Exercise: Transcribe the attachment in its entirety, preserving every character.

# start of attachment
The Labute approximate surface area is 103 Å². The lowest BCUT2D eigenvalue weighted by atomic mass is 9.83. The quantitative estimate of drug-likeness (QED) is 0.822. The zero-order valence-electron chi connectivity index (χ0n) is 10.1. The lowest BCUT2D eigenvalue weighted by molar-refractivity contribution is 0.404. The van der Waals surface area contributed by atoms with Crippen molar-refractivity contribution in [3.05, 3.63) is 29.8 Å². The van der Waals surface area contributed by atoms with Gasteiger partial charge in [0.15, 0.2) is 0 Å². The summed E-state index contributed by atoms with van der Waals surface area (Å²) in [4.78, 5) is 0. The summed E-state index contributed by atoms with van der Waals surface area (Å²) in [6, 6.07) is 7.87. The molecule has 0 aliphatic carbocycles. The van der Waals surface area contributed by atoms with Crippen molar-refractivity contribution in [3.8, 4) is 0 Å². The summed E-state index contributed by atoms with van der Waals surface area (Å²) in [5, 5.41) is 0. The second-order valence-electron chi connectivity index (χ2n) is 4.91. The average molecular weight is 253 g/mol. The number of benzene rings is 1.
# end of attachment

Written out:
The Labute approximate surface area is 103 Å². The lowest BCUT2D eigenvalue weighted by atomic mass is 9.83. The quantitative estimate of drug-likeness (QED) is 0.822. The zero-order valence-electron chi connectivity index (χ0n) is 10.1. The lowest BCUT2D eigenvalue weighted by molar-refractivity contribution is 0.404. The van der Waals surface area contributed by atoms with Crippen molar-refractivity contribution in [3.05, 3.63) is 29.8 Å². The van der Waals surface area contributed by atoms with Gasteiger partial charge in [0.15, 0.2) is 0 Å². The summed E-state index contributed by atoms with van der Waals surface area (Å²) in [4.78, 5) is 0. The summed E-state index contributed by atoms with van der Waals surface area (Å²) in [6, 6.07) is 7.87. The molecule has 0 aliphatic carbocycles. The van der Waals surface area contributed by atoms with Crippen molar-refractivity contribution in [3.8, 4) is 0 Å². The summed E-state index contributed by atoms with van der Waals surface area (Å²) in [5, 5.41) is 0. The second-order valence-electron chi connectivity index (χ2n) is 4.91. The average molecular weight is 253 g/mol. The number of benzene rings is 1.